The idea of becoming a photographer seemed as likely to wheelchair bound Buhle M, 30, as the prospect of climbing Mount Kilimanjaro. "A wheelchair needs so much space," she thought, and how would she carry the camera, the tripod and get around? The woman who lost the mobility of her legs in an armed robbery in 1997 was daunted.
Buhle's photographic essay of the life of a woman who has impaired vision included the UNCRPD's call for "respect for the inherent dignity, individual autonomy including the freedom to make one's own choices, and independence of persons".
John Robinson, the photographer who facilitated the course was impressed with Buhle's perseverance in spite of the exhaustion he witnessed in her at the end of a day "I have taught able-bodied photographers who want everything on a plate, but the four people I taught in the course did not have that plate. They were willing and learnt."
Buhle said she and her family "were stunned" by her photographs, which were printed onto banners and mounted for an exhibition. The community was incredulous. "They asked, how can a disabled person take photographs? When we looked at our banners I could not believe it was me who took the pictures and I am now famous."
IN BUHLE'S WORDS:
Buhle, who works in the Human Resources Department of the South African Police Services in Escourt, Kwa Zulu-Natal, talked to the FHR about the impact of the incident that changed her life when she was still at school, completing grade 10. "I was shot in 1997 in the breast in a housebreaking in Wembezi township in Escourt. There were two men. They stole some few things and they shot me and then afterwards, when I was lying down and bleeding, they both raped me. I took a two-year break after the incident and then went to a school, which allowed disabled children to enroll. But I was the only one who was disabled and people took me as a sick person or a stupid person. [It was like] I was a half-human being. But when I later went to live in Port Shepstone, a rural area, I saw people with disabilities who are successful. They told me, disability is disability. You cannot change it but you can change the way you think about it. I thought I needed to accept myself and continue with my studies and so I did a human resource management course."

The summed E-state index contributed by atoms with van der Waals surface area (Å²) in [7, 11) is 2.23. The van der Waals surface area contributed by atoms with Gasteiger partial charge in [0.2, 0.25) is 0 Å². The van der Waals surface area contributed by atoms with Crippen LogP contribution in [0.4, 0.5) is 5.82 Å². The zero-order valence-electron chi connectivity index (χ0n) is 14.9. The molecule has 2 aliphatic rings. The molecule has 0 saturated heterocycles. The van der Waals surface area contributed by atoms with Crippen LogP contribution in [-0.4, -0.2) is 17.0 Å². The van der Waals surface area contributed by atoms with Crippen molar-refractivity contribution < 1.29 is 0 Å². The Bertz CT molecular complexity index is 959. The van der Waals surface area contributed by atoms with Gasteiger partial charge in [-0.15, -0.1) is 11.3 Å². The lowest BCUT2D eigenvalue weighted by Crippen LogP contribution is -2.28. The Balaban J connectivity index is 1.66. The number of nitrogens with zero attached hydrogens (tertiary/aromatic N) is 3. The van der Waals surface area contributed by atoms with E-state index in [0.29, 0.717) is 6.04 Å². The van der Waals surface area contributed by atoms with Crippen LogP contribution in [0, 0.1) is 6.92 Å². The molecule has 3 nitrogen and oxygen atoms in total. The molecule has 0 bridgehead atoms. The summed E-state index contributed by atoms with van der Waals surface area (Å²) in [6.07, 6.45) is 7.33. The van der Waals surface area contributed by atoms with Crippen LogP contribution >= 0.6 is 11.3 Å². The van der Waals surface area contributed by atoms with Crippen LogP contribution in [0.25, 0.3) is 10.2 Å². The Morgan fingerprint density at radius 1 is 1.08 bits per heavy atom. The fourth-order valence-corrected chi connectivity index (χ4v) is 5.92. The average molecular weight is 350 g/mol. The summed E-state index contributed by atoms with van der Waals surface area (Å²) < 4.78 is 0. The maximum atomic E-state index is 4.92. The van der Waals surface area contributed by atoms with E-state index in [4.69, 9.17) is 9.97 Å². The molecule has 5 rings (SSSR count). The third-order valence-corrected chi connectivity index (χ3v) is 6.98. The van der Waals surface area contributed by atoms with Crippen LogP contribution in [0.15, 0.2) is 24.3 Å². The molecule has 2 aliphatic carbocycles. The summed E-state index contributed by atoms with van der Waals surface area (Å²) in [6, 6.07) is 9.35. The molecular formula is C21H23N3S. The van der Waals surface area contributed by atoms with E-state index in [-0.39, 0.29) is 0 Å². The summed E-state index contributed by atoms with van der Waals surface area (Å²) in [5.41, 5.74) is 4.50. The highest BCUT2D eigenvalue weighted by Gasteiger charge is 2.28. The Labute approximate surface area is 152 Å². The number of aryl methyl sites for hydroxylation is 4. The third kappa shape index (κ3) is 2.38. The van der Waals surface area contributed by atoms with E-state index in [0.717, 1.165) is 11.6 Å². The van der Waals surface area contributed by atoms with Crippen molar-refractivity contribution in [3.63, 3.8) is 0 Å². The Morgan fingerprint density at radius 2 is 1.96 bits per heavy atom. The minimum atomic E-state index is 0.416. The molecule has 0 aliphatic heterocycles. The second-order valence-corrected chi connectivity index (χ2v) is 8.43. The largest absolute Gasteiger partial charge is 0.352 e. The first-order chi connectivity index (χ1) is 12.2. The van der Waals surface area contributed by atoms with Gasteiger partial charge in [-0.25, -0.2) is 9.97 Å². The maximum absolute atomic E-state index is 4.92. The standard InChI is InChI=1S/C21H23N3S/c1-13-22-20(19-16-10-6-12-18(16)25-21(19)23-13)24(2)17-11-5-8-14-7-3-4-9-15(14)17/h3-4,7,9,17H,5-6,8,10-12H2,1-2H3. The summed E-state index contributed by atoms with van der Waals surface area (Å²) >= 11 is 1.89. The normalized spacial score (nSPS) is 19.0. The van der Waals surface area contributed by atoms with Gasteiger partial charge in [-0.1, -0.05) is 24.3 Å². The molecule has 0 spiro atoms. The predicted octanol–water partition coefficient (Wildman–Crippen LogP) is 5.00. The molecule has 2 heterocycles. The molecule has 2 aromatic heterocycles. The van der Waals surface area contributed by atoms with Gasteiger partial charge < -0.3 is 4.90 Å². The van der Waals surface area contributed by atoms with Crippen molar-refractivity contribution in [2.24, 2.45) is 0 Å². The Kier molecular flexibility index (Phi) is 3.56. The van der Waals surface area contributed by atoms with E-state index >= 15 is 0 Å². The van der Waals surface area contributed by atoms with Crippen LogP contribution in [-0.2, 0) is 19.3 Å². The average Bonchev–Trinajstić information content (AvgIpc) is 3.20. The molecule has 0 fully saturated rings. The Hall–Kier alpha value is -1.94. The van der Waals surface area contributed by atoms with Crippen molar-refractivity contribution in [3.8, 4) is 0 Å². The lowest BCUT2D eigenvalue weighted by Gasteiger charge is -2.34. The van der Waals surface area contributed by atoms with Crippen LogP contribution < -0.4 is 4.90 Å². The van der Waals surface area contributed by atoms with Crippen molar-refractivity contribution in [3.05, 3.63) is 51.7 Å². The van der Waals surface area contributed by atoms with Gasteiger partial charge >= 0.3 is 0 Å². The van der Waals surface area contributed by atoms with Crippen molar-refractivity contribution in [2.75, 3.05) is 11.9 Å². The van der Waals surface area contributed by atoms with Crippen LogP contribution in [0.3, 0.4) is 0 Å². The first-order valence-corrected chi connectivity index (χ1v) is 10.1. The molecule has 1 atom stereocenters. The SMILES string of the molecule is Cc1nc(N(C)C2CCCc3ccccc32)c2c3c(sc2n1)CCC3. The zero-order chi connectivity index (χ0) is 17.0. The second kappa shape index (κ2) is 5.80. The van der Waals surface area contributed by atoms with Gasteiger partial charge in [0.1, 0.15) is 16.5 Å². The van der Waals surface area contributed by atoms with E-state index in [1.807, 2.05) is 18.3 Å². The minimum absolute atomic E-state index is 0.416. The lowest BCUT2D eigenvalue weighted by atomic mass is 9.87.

Nathi N, a 27-year-old man with cerebral palsy, said the photography course facilitated by CREATE has increased his confidence in his abilities.
"At first it was not easy because it was the first time I was using a camera and can only use one hand. My left side was affected by cerebral palsy, which has also affected my speech. They bought me a tripod and that helped to keep the camera steady."
Nathi, who works part time in the CREATE offices in Durban said he was surprised to learn that he was capable of taking photographs and was inspired by the life of a certain Mr Zuma.
"He lives in my township, Mpophomeni, in Howick. He uses a wheelchair, has the use of only one hand and works as a welder. I photographed him at work. The response to Ngubane's work was overwhelming. "I live with my single mother and my sister and they were so shocked to see what I had produced. It shows that even if you have a disability you can do lots of things if people believe in you."